INnovative-technology Demonstration Experiment "REIMEI" (INDEX) Mission talk by team leaders

The development of a scientific satellite in Japan typically takes seven to twelve years. Costs for its development and launch have become higher, and they currently stand at about 12 billion yen and 6 billion yen, respectively. Under such circumstances, the cycle of technological innovation has become longer for satellite technology, and that leads to our bad habit of being conservative in adopting new technology in order to ensure the reliability of an expensive satellite. As scientific satellite development takes such a long time, engineers and researchers of the Institute of Space and Astronautical Science (ISAS) have less opportunities for first-hand experience with a satellite. As a result, it makes it difficult for us to maintain our in-house technology level. Furthermore, the current sense of crisis means we may not be able to maintain healthy space science activities because we lack the means to deal with small-scale science missions that can be left unattended as we have to focus on large-scale high-performance missions. To deal with such a situation, ISAS developed the piggyback satellite "REIMEI" (INDEX, INnovative-technology Demonstration EXperiment )

The purpose of the INDEX satellite project was mainly from an engineering objective to verify cutting-edge satellite technologies in orbit, but, at the same time, it aimed to carry out excellent small-scale space science observations. We developed the three-axis attitude stabilization satellite that weighed some 70 kilograms in about three years, and the cost for the satellite including its bus and mission equipment was about 400 million yen.

The INDEX satellite was launched by the Dnepr Russian rocket at 6:10 a.m. on August 24, 2005, from the Baikonur Cosmodrome in the Republic of Kazakhstan and was inserted in the quasi sun synchronous orbit of 98 degrees in inclination and 610 km x 650 km in altitude. The INDEX satellite was nicknamed the "REIMEI," meaning "dawn," to commemorate our dawn of a new era in small-scale scientific satellites.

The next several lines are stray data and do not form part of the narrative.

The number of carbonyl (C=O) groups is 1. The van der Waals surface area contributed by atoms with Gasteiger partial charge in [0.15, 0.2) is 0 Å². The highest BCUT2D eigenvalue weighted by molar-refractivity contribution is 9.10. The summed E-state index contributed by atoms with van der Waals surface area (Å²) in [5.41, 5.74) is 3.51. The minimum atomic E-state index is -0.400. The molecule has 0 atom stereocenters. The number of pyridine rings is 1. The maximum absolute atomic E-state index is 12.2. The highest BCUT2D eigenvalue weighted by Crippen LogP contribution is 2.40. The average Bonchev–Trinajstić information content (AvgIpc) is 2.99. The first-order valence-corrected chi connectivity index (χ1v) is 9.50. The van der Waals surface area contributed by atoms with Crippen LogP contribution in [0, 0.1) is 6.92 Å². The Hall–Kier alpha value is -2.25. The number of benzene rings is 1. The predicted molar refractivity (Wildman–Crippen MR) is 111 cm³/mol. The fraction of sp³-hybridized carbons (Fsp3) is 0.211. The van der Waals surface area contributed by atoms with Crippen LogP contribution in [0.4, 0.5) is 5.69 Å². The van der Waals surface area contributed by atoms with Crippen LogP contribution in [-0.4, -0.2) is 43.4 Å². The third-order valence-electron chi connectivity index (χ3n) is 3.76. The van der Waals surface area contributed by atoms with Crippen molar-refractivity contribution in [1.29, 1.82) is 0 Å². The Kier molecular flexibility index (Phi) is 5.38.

Project manager

Hirobumi Saito

All onboard equipment on the REIMEI is still working properly in space as of May 2008, two years and nine months after liftoff. It also maintains its superb regular attitude control of less than 0.1 degree control accuracy. The REIMEI is one of only a few small satellites that have achieved such a high accuracy of attitude control in the world. Various leading-edge satellite onboard equipment technologies have been successfully verified including engineering missions such as a solar concentrator paddle using a thin film reflector, an ultra small-size GPS receiver, and a flexible and variable radiation rate element. The three-band imager for aurora observations, which is the onboard science mission equipment for detailed aurora observations, acquires clear three-band moving images of aurora by 8 Hz. In addition, the energy analyzer for electron/ion caused by aurora actively measures aurora electron. Furthermore, the REIMEI performs synchronized observations with aurora observations from the ground in Scandinavian countries. A couple of young Japanese researchers will continuously engage in REIMEI operations, using a three-meter antenna on the rooftop of the Sagamihara Campus for aurora observations.

(May 23, 2008 Updated.)